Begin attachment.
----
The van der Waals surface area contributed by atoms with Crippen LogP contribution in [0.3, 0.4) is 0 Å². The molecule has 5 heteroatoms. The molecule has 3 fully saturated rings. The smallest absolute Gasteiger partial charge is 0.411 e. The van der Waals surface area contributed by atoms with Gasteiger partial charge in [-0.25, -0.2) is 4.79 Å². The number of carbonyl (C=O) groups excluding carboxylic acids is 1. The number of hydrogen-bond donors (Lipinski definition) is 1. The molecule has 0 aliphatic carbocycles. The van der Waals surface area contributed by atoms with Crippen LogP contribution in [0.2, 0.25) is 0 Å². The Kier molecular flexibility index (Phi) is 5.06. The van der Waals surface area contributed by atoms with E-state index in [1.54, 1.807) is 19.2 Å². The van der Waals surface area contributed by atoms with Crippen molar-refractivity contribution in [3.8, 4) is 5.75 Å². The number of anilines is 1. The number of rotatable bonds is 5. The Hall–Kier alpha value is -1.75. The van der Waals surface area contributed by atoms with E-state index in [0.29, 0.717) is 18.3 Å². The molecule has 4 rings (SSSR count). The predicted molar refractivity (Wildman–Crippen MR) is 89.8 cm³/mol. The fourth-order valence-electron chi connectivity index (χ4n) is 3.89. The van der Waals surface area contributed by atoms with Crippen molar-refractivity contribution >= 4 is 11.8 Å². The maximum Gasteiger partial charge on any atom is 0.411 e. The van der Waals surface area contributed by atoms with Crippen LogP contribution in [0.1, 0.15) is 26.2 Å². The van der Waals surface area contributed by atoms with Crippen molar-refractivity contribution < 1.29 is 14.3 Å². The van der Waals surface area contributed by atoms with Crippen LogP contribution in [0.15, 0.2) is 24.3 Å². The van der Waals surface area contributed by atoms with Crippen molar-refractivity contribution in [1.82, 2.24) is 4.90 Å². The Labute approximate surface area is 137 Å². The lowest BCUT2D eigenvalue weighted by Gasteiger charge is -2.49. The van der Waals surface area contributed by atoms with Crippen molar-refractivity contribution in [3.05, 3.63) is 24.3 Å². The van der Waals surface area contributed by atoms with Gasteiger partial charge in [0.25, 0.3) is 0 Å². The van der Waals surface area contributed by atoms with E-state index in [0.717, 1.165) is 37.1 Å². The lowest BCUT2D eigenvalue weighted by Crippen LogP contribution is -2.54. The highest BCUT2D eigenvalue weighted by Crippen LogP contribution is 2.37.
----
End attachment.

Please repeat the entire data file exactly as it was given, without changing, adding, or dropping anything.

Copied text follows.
The van der Waals surface area contributed by atoms with Crippen LogP contribution in [0.3, 0.4) is 0 Å². The molecule has 5 heteroatoms. The molecule has 3 fully saturated rings. The smallest absolute Gasteiger partial charge is 0.411 e. The van der Waals surface area contributed by atoms with Gasteiger partial charge in [-0.25, -0.2) is 4.79 Å². The number of carbonyl (C=O) groups excluding carboxylic acids is 1. The number of hydrogen-bond donors (Lipinski definition) is 1. The molecule has 0 aliphatic carbocycles. The van der Waals surface area contributed by atoms with Crippen LogP contribution in [0.2, 0.25) is 0 Å². The Kier molecular flexibility index (Phi) is 5.06. The van der Waals surface area contributed by atoms with E-state index in [1.54, 1.807) is 19.2 Å². The van der Waals surface area contributed by atoms with Crippen molar-refractivity contribution in [3.8, 4) is 5.75 Å². The number of anilines is 1. The number of rotatable bonds is 5. The Hall–Kier alpha value is -1.75. The van der Waals surface area contributed by atoms with E-state index in [0.29, 0.717) is 18.3 Å². The molecule has 4 rings (SSSR count). The predicted molar refractivity (Wildman–Crippen MR) is 89.8 cm³/mol. The fourth-order valence-electron chi connectivity index (χ4n) is 3.89. The van der Waals surface area contributed by atoms with Crippen molar-refractivity contribution >= 4 is 11.8 Å². The maximum Gasteiger partial charge on any atom is 0.411 e. The van der Waals surface area contributed by atoms with Crippen LogP contribution in [0.1, 0.15) is 26.2 Å². The van der Waals surface area contributed by atoms with Crippen molar-refractivity contribution < 1.29 is 14.3 Å². The van der Waals surface area contributed by atoms with Crippen LogP contribution in [0.15, 0.2) is 24.3 Å². The van der Waals surface area contributed by atoms with Crippen molar-refractivity contribution in [1.82, 2.24) is 4.90 Å². The Labute approximate surface area is 137 Å². The lowest BCUT2D eigenvalue weighted by Gasteiger charge is -2.49. The van der Waals surface area contributed by atoms with Crippen molar-refractivity contribution in [3.05, 3.63) is 24.3 Å². The van der Waals surface area contributed by atoms with Gasteiger partial charge in [0.25, 0.3) is 0 Å². The van der Waals surface area contributed by atoms with E-state index in [0.717, 1.165) is 37.1 Å². The lowest BCUT2D eigenvalue weighted by Crippen LogP contribution is -2.54. The highest BCUT2D eigenvalue weighted by Crippen LogP contribution is 2.37.